Eystein Halfdansson

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King Eystein is knocked off his ship. (Illustration by Gerhard Munthe)

Eystein Halfdansson (Old Norse: Eysteinn Hálfdansson) was the son of Halfdan Hvitbeinn of the House of Yngling according to Norse tradition. He inherited the throne of Romerike. Ari Thorgilsson in his Íslendingabók calls him Eystein the Fart (Old norse: Eystein fret, (or Eystein Meinfretr, meaning foul-fart)),[1] without comment, in his king list, just naming his father and his son. Snorri does not call him by this nickname, but does give us a colorful story of his life.

His wife was Hild, the daughter of the king of Vestfold, Erik Ragnarsson. Erik had no son, so Eystein obtained Vestfold as his wife's inheritance.

According to Ynglingasaga, Eystein died on a viking raid to Varna, on the eastern side of the Oslofjord. Eystein's men had finished looting and pillaging the area and were already almost across the fjord, when King Skjöld of Varna, a great warlock, arrived at the beach and saw the sails of Eystein's ships. He waved his cloak and blew into it which caused a boom of one ship to swing and hit Eystein so that he fell overboard and drowned. His body was salvaged and buried in a mound at Borre. Eystein was succeeded by his son Halfdan the Mild.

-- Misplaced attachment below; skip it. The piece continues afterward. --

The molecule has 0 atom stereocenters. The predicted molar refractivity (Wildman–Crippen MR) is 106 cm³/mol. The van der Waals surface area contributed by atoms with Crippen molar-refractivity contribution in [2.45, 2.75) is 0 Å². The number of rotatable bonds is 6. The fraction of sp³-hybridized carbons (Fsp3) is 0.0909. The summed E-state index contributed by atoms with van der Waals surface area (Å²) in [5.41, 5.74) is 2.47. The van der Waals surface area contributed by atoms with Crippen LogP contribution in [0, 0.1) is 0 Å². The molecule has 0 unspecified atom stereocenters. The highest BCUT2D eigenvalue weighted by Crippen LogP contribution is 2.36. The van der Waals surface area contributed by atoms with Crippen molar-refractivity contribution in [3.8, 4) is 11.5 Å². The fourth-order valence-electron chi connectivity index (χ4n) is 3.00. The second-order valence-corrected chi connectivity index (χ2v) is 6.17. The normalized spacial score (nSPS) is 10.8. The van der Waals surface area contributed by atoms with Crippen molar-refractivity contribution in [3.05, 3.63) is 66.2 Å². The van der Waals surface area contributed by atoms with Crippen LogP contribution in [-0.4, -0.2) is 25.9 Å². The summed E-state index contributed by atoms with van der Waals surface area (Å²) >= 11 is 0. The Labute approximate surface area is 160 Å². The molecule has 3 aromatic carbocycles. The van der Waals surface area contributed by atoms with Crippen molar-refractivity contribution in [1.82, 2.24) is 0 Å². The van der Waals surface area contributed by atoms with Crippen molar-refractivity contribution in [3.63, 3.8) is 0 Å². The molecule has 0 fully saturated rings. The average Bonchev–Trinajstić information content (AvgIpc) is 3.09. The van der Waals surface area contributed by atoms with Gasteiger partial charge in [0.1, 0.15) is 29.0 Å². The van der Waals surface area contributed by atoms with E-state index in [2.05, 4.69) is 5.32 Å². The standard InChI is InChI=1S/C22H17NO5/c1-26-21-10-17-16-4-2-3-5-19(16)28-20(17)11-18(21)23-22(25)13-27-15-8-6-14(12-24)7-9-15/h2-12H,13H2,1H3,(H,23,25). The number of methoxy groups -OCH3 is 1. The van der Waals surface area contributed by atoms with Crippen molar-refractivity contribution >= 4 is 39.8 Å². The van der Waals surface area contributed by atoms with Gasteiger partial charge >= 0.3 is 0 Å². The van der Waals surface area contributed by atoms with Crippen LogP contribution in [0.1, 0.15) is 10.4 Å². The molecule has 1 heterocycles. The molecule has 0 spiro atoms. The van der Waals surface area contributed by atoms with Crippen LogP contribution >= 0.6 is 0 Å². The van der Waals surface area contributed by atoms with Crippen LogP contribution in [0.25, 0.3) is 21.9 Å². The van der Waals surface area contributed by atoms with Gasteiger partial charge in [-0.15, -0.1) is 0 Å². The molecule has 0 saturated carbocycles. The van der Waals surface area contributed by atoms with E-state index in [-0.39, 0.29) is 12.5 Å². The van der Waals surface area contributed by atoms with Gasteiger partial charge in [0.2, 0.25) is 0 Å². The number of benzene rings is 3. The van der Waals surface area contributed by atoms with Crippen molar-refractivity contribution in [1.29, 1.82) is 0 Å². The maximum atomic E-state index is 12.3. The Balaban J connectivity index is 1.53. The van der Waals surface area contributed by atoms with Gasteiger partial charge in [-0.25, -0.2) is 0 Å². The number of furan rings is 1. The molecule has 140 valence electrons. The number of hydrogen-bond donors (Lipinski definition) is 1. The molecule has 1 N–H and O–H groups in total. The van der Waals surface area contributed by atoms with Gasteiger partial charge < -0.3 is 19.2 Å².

1. ^ Ari fróði Þorgilsson. "Islendingabok". Heimskringla.no. Retrieved 18 February 2016.


Preceded by
Halfdan Hvitbeinn
Head of the House of Yngling Succeeded by
Halfdan the Mild